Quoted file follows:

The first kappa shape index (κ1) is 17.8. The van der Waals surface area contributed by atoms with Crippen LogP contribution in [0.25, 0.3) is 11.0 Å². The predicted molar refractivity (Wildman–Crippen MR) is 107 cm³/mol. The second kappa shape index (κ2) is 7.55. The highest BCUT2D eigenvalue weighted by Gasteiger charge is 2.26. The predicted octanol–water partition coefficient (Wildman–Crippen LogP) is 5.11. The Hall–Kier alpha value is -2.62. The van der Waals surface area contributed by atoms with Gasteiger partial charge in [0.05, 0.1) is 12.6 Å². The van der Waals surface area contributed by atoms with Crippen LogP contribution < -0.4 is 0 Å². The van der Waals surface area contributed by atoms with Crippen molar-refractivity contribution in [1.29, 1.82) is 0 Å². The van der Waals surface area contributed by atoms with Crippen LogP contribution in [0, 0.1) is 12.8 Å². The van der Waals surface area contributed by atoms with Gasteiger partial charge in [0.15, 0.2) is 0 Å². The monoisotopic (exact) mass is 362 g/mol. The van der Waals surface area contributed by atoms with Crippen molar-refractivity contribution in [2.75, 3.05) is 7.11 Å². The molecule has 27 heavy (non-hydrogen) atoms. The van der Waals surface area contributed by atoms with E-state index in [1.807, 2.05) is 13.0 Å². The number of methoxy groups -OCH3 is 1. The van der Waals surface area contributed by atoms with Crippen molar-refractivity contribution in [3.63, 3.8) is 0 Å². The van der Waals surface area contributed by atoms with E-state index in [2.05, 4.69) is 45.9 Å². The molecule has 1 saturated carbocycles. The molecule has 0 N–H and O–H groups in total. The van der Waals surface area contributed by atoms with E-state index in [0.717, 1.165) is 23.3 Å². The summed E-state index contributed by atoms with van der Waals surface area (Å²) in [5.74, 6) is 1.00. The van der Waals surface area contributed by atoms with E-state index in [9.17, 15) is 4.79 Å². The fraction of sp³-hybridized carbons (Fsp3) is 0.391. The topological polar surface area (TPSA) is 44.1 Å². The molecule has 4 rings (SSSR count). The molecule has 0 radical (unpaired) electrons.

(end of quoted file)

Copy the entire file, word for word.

The first kappa shape index (κ1) is 17.8. The van der Waals surface area contributed by atoms with Crippen LogP contribution in [0.25, 0.3) is 11.0 Å². The predicted molar refractivity (Wildman–Crippen MR) is 107 cm³/mol. The second kappa shape index (κ2) is 7.55. The highest BCUT2D eigenvalue weighted by Gasteiger charge is 2.26. The predicted octanol–water partition coefficient (Wildman–Crippen LogP) is 5.11. The Hall–Kier alpha value is -2.62. The van der Waals surface area contributed by atoms with Gasteiger partial charge in [0.05, 0.1) is 12.6 Å². The van der Waals surface area contributed by atoms with Crippen LogP contribution < -0.4 is 0 Å². The van der Waals surface area contributed by atoms with Crippen molar-refractivity contribution in [1.29, 1.82) is 0 Å². The van der Waals surface area contributed by atoms with Crippen LogP contribution in [0, 0.1) is 12.8 Å². The van der Waals surface area contributed by atoms with Gasteiger partial charge in [0.15, 0.2) is 0 Å². The monoisotopic (exact) mass is 362 g/mol. The van der Waals surface area contributed by atoms with Crippen molar-refractivity contribution in [2.75, 3.05) is 7.11 Å². The molecule has 27 heavy (non-hydrogen) atoms. The van der Waals surface area contributed by atoms with E-state index in [1.807, 2.05) is 13.0 Å². The number of methoxy groups -OCH3 is 1. The van der Waals surface area contributed by atoms with Crippen molar-refractivity contribution in [3.63, 3.8) is 0 Å². The van der Waals surface area contributed by atoms with E-state index in [2.05, 4.69) is 45.9 Å². The molecule has 1 saturated carbocycles. The molecule has 0 N–H and O–H groups in total. The van der Waals surface area contributed by atoms with E-state index in [0.717, 1.165) is 23.3 Å². The summed E-state index contributed by atoms with van der Waals surface area (Å²) in [5.74, 6) is 1.00. The van der Waals surface area contributed by atoms with E-state index in [9.17, 15) is 4.79 Å². The fraction of sp³-hybridized carbons (Fsp3) is 0.391. The topological polar surface area (TPSA) is 44.1 Å². The molecule has 4 rings (SSSR count). The molecule has 0 radical (unpaired) electrons.